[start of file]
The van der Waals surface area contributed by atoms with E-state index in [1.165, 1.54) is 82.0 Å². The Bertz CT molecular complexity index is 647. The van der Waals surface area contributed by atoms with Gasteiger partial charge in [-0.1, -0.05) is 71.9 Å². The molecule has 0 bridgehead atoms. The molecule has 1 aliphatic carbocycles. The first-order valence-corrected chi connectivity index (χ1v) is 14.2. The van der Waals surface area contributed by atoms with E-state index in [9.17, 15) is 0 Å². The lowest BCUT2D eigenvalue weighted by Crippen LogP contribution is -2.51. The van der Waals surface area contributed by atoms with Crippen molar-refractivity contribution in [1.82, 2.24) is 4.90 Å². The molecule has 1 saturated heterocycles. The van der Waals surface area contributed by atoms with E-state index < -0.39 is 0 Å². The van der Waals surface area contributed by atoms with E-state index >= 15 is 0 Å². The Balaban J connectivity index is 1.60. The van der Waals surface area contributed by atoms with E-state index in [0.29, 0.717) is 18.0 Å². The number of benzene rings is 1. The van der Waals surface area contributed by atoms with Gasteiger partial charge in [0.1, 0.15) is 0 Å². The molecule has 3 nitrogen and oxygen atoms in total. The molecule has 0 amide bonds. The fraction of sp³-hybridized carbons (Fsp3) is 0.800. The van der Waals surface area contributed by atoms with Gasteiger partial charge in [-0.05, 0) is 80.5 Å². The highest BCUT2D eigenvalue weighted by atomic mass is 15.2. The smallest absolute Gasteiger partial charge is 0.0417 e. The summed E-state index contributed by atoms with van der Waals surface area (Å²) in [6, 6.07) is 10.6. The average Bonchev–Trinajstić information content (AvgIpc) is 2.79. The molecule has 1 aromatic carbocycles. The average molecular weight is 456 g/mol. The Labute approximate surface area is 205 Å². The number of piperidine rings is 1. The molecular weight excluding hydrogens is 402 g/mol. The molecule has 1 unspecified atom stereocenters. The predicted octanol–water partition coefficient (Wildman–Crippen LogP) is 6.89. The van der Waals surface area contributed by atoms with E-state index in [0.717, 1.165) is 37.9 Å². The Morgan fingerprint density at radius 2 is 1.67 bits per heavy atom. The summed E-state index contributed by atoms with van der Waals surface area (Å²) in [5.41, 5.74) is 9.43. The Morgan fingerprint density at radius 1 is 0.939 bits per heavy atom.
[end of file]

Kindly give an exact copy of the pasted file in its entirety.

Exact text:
The van der Waals surface area contributed by atoms with E-state index in [1.165, 1.54) is 82.0 Å². The Bertz CT molecular complexity index is 647. The van der Waals surface area contributed by atoms with Gasteiger partial charge in [-0.1, -0.05) is 71.9 Å². The molecule has 0 bridgehead atoms. The molecule has 1 aliphatic carbocycles. The first-order valence-corrected chi connectivity index (χ1v) is 14.2. The van der Waals surface area contributed by atoms with E-state index in [9.17, 15) is 0 Å². The lowest BCUT2D eigenvalue weighted by Crippen LogP contribution is -2.51. The van der Waals surface area contributed by atoms with Crippen molar-refractivity contribution in [1.82, 2.24) is 4.90 Å². The molecule has 1 saturated heterocycles. The van der Waals surface area contributed by atoms with E-state index < -0.39 is 0 Å². The van der Waals surface area contributed by atoms with E-state index >= 15 is 0 Å². The Balaban J connectivity index is 1.60. The van der Waals surface area contributed by atoms with E-state index in [0.29, 0.717) is 18.0 Å². The number of benzene rings is 1. The van der Waals surface area contributed by atoms with Gasteiger partial charge in [0.1, 0.15) is 0 Å². The molecule has 3 nitrogen and oxygen atoms in total. The molecule has 0 amide bonds. The fraction of sp³-hybridized carbons (Fsp3) is 0.800. The van der Waals surface area contributed by atoms with Gasteiger partial charge in [-0.05, 0) is 80.5 Å². The highest BCUT2D eigenvalue weighted by atomic mass is 15.2. The smallest absolute Gasteiger partial charge is 0.0417 e. The summed E-state index contributed by atoms with van der Waals surface area (Å²) in [6, 6.07) is 10.6. The average Bonchev–Trinajstić information content (AvgIpc) is 2.79. The molecule has 1 aromatic carbocycles. The average molecular weight is 456 g/mol. The Labute approximate surface area is 205 Å². The number of piperidine rings is 1. The molecular weight excluding hydrogens is 402 g/mol. The molecule has 1 unspecified atom stereocenters. The predicted octanol–water partition coefficient (Wildman–Crippen LogP) is 6.89. The van der Waals surface area contributed by atoms with E-state index in [0.717, 1.165) is 37.9 Å². The Morgan fingerprint density at radius 2 is 1.67 bits per heavy atom. The summed E-state index contributed by atoms with van der Waals surface area (Å²) in [5.41, 5.74) is 9.43. The Morgan fingerprint density at radius 1 is 0.939 bits per heavy atom.